Another type of analog-to-digital converter used for the digitization of video signals is the subranging type analog-to-digital converter shown in FIG. 2. As illustrated, a sub-ranging analog-to-digital converter is constituted by a sample and hold circuit 110, an analog-to-digital converter (ADC) 120, a digital-to-analog converter (DAC) 130, an adder 140, an ADC 150, and a synthesizer 160.

An input analog signal Vin is sampled and held by the sample and hold circuit 110. The held signal is converted to an m-bit digital code Dm and output to the DAC 130 and the synthesizer 160.

The DAC 130 generates an analog signal Sm having a level changing in response to the input digital code Dm. The adder 140 finds a difference of the held signal of the analog signal Vin from the sample and hold circuit 110 and the analog signal Sm from the DAC 130 and outputs a difference signal Sn.

The ADC 150 converts and outputs an n-bit digital code Dn in response to the level of the difference signal Sn. Then the synthesizer 160 combines the m-bit digital code Dm from the ADC 120 and the n-bit digital code from the ADC 150 and outputs an (m+n)-bit digital code Dout.

In this way, in the sub-ranging type analog-to-digital converter of this example, the ADC 120 outputs the upper m-bit digital code, while the ADC 150 outputs the lower n-bit digital code. The synthesizer 160 combines the upper m bits and the lower n bits and outputs the (m+n)-bit digital code Dout as the final result of the conversion.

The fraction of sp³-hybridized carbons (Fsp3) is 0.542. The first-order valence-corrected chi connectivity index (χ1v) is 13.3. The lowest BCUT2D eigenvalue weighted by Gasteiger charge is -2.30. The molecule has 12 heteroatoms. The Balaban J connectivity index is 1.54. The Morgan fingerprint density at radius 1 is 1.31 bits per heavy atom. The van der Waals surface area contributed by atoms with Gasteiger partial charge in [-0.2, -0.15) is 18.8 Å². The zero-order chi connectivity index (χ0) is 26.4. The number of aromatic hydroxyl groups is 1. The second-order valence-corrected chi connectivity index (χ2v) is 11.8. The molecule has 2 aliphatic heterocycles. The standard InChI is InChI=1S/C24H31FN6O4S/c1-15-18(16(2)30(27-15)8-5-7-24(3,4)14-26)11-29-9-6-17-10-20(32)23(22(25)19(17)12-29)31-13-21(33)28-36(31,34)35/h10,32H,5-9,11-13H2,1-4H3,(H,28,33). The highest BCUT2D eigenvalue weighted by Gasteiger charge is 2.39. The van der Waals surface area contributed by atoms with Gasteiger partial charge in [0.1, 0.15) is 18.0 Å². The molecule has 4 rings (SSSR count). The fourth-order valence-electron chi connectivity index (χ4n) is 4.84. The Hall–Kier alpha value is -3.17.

The analog-to-digital converters described above, however, suffer from a tradeoff between the operating speed and resolution. There was therefore the problem that a converter capable of satisfying all of the requirements was hard to realize.

For example, a flash type analog-to-digital converter is capable of realizing high speed operation, but requires a plurality of resistors for dividing the voltage and a plurality of comparators. The number of the elements constituting the circuit becomes larger the larger the number of bits and therefore an increase of the layout area was unavoidable. At the present time, actual converters made by integrated circuits (IC) are about 8- to 10-bit types.

Further, the number of the resistors and comparators increases along with the increase of the number of bits. The variations in the elements are also becoming worse. In practice, the deterioration of the accuracy due to variations in the offsets of the comparators has become a bigger problem than that due to variations in the resistances of the resistors. As a result, it is difficult to build a converter of more than 10 bits capacity with a high yield.